Monday, December 10, 2012

Two Down, Four More to Go

Today's finals are history. Despite last night's nightmare and the Klonopin I had to take after 4:00 a.m. as a result, I managed to make it through both of today's finals in a more-or-less wakeful state.  I have one final tomorrow, two on Wednesday, and the last one  on Thursday.

The exams I took today weren't overly taxing. Tomorrow's final will be a bit of a challenge, as will be the second exam I take on Wednesday. The first final I take on Wednesday is one that almost any primate would be expected to ace with ease. Thursday's final isn't quite so insulting to one's intelligence but, nonetheless, shouldn't  involve pulling an all-nighter the prior evening or biting one's nail's to the quick.

This has been an interesting quarter in that, overall, it's has probably been more cognitively demanding than anything I've ever done or am likely ever to do unless I enroll in medical school. It's been a good test as to whether I may or may not  be up to the rigors of medical school.

As to whether I am indeed up to the rigors of medical school, the verdict is not yet in. My best guess is that, cognitively speaking, the answer is probably yes. On the other hand, the strength my interpersonal skills has been questioned more than once.  Do I possess the empathy and communication skills to work cooperatively with fellow medical school students, much less with patients? Maybe, or maybe not.  If I choose the medical school option, time will tell.

Since my chosen specialty would be pathology, my dealings with other human beings would be finite. Once I made it through medical school and residency, if that;'s the direction I were to go, I would spend a whole lot more on-the-job  time staring through the lens  of a microscope into the morass of pathogens than I'd ever spend  attempting to navigate my way through  dealings with my fellow human beings. Still, four years of medical school and the first two years of a residency would be a long time for a socially-challenged person to undergo forced interactions with her fellow humans.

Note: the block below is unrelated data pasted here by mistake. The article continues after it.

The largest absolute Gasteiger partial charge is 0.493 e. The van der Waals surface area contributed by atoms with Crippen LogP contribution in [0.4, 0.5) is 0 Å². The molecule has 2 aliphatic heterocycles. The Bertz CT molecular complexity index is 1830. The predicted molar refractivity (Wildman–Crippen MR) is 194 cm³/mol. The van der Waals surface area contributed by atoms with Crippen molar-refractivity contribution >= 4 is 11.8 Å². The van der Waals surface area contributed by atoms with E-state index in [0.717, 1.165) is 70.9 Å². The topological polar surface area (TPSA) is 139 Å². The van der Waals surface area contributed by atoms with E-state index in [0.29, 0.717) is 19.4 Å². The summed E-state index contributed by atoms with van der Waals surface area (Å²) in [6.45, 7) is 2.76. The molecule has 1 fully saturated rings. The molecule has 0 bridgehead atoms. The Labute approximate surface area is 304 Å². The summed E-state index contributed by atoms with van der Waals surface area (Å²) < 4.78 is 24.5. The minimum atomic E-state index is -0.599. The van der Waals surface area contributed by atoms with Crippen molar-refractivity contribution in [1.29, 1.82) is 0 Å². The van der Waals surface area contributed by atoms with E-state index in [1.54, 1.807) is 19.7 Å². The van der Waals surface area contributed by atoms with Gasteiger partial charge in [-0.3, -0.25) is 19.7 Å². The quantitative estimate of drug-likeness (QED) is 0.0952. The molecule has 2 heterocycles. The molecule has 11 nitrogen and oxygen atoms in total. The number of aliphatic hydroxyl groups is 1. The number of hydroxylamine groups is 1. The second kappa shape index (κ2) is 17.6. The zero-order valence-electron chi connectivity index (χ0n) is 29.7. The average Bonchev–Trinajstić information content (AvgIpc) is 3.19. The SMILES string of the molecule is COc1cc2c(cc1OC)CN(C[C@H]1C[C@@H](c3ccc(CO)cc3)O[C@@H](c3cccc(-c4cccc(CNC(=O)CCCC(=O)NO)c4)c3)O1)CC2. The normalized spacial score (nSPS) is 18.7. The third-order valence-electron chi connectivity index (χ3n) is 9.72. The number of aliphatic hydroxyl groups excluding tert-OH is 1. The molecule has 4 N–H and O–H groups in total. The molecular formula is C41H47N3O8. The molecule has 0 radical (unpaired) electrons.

1. If you had just seen the woman I met on my cruise, the one with the MD and PhD, you'd probably feel a lot better about your communication and interpersonal skills.

  2. Knotty, that is good to hear. I'll tell my mom that there is a woman already in the profession who is even more deficient in these areas than I am. My mom, who is not an MD, is the one who is concerned that I'm not well-suited to the profession. My dad actually wants me to study medicine, because he thinks it would be a waste of perfectly good math and science aptitude not to study medicine.

  3. It sounds like you're pretty introspective, though, and you know what your strengths and weaknesses are. I don't have to tell you that there are things you can do as a doctor that don't necessarily require dealing with live patients every day. And just from interacting with you online, I can tell that you can communicate quite well, even if it's only in the written medium.

    Shoot, I have an MSW that, if I chose to use it, wouldn't necessarily entail being social and dealing with clients. A lot of social workers are administrators. My specialty was "macro" social work, which is about building organizations and communities, not counseling people.

    Alas, my true gifts seem to be in the arts... and it looks like we might be moving again, anyway.

  4. Have you ever used your MSW professionally, Knotty?

  5. Depends on what you mean by professionally. Since I got out of school, I've mostly worked as a technical writer, which technically I could have done with just my English degree. However, I'm pretty sure I got the jobs I got because of my MSW/MPH. Like I said, I'm not a counselor, though every MSW gets basic training in counseling during the first year of the program. I was really trained to be a manager, which I have never actually done... at least not for money! ;-)

    To be honest, I think I much prefer being a writer to being an administrator.